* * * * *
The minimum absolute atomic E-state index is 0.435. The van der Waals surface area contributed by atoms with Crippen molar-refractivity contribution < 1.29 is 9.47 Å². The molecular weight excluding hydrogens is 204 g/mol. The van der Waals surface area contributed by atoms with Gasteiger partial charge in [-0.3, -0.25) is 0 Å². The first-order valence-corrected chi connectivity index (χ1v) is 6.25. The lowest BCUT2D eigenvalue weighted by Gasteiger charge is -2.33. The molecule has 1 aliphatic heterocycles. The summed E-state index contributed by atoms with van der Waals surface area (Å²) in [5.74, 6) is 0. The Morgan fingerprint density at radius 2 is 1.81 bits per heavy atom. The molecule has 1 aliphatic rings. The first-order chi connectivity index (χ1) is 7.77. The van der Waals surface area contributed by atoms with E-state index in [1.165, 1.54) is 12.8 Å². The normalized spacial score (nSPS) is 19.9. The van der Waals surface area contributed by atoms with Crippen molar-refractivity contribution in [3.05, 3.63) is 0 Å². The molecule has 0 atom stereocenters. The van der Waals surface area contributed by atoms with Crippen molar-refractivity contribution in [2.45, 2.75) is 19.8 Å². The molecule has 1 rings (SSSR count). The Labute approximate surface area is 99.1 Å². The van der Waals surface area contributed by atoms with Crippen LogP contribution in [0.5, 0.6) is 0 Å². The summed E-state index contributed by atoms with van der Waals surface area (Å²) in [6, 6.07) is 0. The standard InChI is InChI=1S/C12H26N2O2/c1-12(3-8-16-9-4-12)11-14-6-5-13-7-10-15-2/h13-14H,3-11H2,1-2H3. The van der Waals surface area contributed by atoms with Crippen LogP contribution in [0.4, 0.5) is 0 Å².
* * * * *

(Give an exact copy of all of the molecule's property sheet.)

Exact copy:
The minimum absolute atomic E-state index is 0.435. The van der Waals surface area contributed by atoms with Crippen molar-refractivity contribution < 1.29 is 9.47 Å². The molecular weight excluding hydrogens is 204 g/mol. The van der Waals surface area contributed by atoms with Gasteiger partial charge in [-0.3, -0.25) is 0 Å². The first-order valence-corrected chi connectivity index (χ1v) is 6.25. The lowest BCUT2D eigenvalue weighted by Gasteiger charge is -2.33. The molecule has 1 aliphatic heterocycles. The summed E-state index contributed by atoms with van der Waals surface area (Å²) in [5.74, 6) is 0. The Morgan fingerprint density at radius 2 is 1.81 bits per heavy atom. The molecule has 1 aliphatic rings. The first-order chi connectivity index (χ1) is 7.77. The van der Waals surface area contributed by atoms with E-state index in [1.165, 1.54) is 12.8 Å². The normalized spacial score (nSPS) is 19.9. The van der Waals surface area contributed by atoms with Crippen molar-refractivity contribution in [3.05, 3.63) is 0 Å². The molecule has 0 atom stereocenters. The van der Waals surface area contributed by atoms with Crippen molar-refractivity contribution in [2.45, 2.75) is 19.8 Å². The molecule has 1 rings (SSSR count). The Labute approximate surface area is 99.1 Å². The van der Waals surface area contributed by atoms with Crippen LogP contribution in [0.5, 0.6) is 0 Å². The summed E-state index contributed by atoms with van der Waals surface area (Å²) in [6, 6.07) is 0. The standard InChI is InChI=1S/C12H26N2O2/c1-12(3-8-16-9-4-12)11-14-6-5-13-7-10-15-2/h13-14H,3-11H2,1-2H3. The van der Waals surface area contributed by atoms with Crippen LogP contribution in [0.4, 0.5) is 0 Å².